World Intellectual Property Organization

WIPO Arbitration and Mediation Center

ADMINISTRATIVE PANEL DECISION

Swedish Orphan Biovitrum AB (pub) v. Zahav.net Inc.

Case No. D2011-0257

1. The Parties

The Complainant is Swedish Orphan Biovitrum AB (pub), of Stockholm, Sweden, represented by Domain and Intellectual Property Consultants Dipcon AB, Sweden.

The Respondent is Zahav.net Inc. of Wilmington, Delaware, United States of America.

2. The Domain Names and Registrar

The disputed domain names, <kineret.com> and <kinneret.com> (the “Domain Names”), are registered with Tucows Inc. (the “Registrar”).

3. Procedural History

The Complaint was filed with the WIPO Arbitration and Mediation Center (the “Center”) on February 7, 2011. On February 8, 2011, the Center transmitted by email to the Registrar a request for registrar verification in connection with the Domain Names. On February 8, 2011, the Registrar transmitted by email to the Center its verification response confirming that the Respondent is listed as the registrant and providing the contact details. The Center verified that the Complaint satisfied the formal requirements of the Uniform Domain Name Dispute Resolution Policy (the “Policy” or “UDRP”), the Rules for Uniform Domain Name Dispute Resolution Policy (the “Rules”), and the WIPO Supplemental Rules for Uniform Domain Name Dispute Resolution Policy (the “Supplemental Rules”).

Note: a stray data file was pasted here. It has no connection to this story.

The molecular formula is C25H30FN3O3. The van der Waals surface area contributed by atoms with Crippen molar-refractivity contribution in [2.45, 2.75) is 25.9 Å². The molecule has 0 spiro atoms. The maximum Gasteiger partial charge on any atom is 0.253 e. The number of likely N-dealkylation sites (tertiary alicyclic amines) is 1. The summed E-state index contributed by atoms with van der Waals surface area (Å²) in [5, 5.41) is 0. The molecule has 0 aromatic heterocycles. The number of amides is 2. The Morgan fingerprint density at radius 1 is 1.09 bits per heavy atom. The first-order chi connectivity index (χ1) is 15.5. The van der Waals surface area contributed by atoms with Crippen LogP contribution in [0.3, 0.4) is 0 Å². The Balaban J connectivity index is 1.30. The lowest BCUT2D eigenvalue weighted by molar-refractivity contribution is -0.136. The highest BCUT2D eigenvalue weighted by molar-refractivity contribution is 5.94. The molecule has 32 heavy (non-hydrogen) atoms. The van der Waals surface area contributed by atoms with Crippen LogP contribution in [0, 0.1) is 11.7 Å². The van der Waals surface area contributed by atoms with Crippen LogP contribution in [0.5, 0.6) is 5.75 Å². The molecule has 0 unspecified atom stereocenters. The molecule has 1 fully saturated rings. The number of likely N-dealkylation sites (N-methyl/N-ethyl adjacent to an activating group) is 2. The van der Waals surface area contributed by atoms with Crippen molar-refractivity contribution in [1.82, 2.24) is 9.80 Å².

In accordance with the Rules, paragraphs 2(a) and 4(a), the Center formally notified the Respondent of the Complaint, and the proceedings commenced on February 10, 2011. In accordance with the Rules, paragraph 5(a), the due date for Response was March 2, 2011. The Response was filed with the Center on February 23, 2011.

The Center appointed Tony Willoughby as the sole panelist in this matter on March 14, 2011. The Panel finds that it was properly constituted. The Panel has submitted the Statement of Acceptance and Declaration of Impartiality and Independence, as required by the Center to ensure compliance with the Rules, paragraph 7.

4. Factual Background

The Complaint contains no information on the Complainant. From its address it appears to be a company based in Sweden.

The Complainant claims to have the benefit of an exclusive trade mark licence from Amgen Inc. dated December 15, 2008 in respect of the latter’s KINERET trade mark, which according to a schedule attached to the Complaint appears to have been registered in many countries throughout the world in class 5. The Complainant has not produced to the Panel any evidence of the licence, nor has the Complainant produced to the Panel anything from the trade mark owner to indicate that it is content for the Domain Names to be transferred to the Complainant.

The Complainant exhibits a copy of Amgen Inc.’s CTM registration certificate for KINERET, namely registration number 571349 which was applied for on June 16, 1997 and registered on August 5, 1999.

The Domain Names were registered on April 21, 1998 and appear to have been used since at least 2001 to connect to a variety of directory and/or parking pages.

On May 11, 2010 consultants acting on behalf of the Complainant wrote a cease and desist letter to the Respondent seeking transfer of the Domain Names. The Respondent did not reply. The Complainant’s consultants sent a further letter on June 28, 2010 repeating their demands and offering reimbursement of domain name costs up to a maximum of USD 600. A further ‘chaser’ was sent by email on December 22, 2010. No replies were received.